All too often, tremendous effort is applied to resolving the symptoms that result from perceived and actual problems. The effect is short term solutions, which often produce counter-intuitive side effects. My view is that - not unlike traditional architectural problems, where the effects of bad design are often separated in time and space from the causes - only an understanding of the underlying business structures can lead to valid, long term solutions. This view is what differentiates business architecture from quick fixes.
Business architectures - just like any other structure - need to be designed. The design process needs a clear definition of requirements to produce sensible results. Once these have been gathered, along with the metrics neccessary to measure the subsequent implementation success, a variety of options can be developed, analysed and evaluated. The preferred solution - maybe because it meets the requirements better, or it is easier / more cost effective to implement - is then designed in detail. Detailed planning facilitates better and faster implementation, as most issues have been identified "on paper" and suitable options or workarounds developed. The process is not unlike that followed by an architect designing a house and supervising its construction - or when was the last time you watched an architect "design" a building by having a team of bricklayers build a wall here and then one there to "see if it works"?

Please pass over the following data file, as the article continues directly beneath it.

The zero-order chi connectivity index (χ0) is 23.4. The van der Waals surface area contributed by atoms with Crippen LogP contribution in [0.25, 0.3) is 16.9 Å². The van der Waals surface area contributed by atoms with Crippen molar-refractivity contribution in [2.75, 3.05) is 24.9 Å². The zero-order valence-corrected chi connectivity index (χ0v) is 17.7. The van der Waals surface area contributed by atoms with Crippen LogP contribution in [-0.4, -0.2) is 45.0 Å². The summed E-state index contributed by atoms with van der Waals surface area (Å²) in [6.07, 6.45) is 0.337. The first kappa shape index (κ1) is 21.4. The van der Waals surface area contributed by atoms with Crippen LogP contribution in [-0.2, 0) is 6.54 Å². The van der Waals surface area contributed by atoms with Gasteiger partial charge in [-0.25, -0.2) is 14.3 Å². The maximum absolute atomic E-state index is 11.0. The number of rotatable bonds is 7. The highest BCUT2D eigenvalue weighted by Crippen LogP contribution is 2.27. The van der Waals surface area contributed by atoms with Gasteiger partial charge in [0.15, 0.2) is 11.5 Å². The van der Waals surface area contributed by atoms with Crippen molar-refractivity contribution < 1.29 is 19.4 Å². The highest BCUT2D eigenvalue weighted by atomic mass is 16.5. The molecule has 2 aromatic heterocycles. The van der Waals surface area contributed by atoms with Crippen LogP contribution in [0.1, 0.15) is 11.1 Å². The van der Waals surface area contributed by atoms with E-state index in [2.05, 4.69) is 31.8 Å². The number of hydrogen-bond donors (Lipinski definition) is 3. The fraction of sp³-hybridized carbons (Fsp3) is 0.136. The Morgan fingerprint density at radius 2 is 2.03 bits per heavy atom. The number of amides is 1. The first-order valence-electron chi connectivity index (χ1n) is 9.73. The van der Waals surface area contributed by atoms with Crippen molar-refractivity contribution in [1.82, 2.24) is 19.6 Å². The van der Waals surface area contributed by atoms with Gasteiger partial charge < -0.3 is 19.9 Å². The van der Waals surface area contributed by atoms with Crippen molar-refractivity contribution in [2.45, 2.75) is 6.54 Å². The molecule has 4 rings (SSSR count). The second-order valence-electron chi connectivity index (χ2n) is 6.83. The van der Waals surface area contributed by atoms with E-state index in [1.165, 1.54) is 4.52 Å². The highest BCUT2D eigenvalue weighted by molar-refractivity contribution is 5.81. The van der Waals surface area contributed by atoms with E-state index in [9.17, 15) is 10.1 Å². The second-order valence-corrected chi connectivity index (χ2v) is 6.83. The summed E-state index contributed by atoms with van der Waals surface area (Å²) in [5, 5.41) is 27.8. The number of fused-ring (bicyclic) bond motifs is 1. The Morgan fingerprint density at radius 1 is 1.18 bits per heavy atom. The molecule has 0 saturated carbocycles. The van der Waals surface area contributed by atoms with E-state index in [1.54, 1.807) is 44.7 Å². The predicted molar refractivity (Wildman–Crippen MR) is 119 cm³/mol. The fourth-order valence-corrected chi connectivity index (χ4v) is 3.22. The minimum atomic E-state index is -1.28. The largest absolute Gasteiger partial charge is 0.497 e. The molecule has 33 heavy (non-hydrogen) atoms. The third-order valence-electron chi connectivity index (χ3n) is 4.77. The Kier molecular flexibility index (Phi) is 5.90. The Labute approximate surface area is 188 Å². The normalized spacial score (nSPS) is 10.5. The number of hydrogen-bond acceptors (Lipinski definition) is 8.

The tools and processes I use are those I learnt while studying architecture - blank pieces of paper, a soft pencil and an eraser. OK, I've since added whiteboards and drawing software to my repertoire, but the idea is the same and the aim is to develop lots of workable and not-so-workable ideas. The pictures I draw look different that those I drew as a student, although Function Hierarchies, Data Model and Process Flows have lots of similarity with the so-called bubble diagrams that are the start of every building design process.
[I have a view, that all diagrams can be abstracted to nodes and the connections between them and that it's basically the naming of the model - this is an E-R model, or an Org Chart - that determines how the model detail needs to be defined - the lines in an E-R diagram have different significance than those in an Org Chart. These ideas will be documented here eventually.]
In the world of architecture, models have a role to play in understanding issues and getting the detail right.The models in business architecture use different tools - maybe Excel, maybe simulation software - but the reasoning is the same. Models allow for a quicker and more cost effective evaluation of the famous "what if?" question and always serve to enhance understanding of a problem area. Of particular interest in this context, is the area of System Dynamics, which helps understand how the detail of complex (business) systems interact and vary over time.
But the best design and the best understanding of a problem is of little value on its own. The building, as it were, must be built, the business architecture must be realised. In the IT world we talk about implementation, in process projects we talk of (re-) engineering. Again we need to understand what it is we are trying to achieve (requirements), and how we will recognise success (metrics). Then we must analyse the route to completion and the steps involved in getting there. Along the way, we have to manage the golden triangle of time, costs and quality. Basically we have a problem that needs to be resolved - the process of resolution is commonly known as Project Management, which is something I've been doing since I first climbed up a scaffolding in 1982!.
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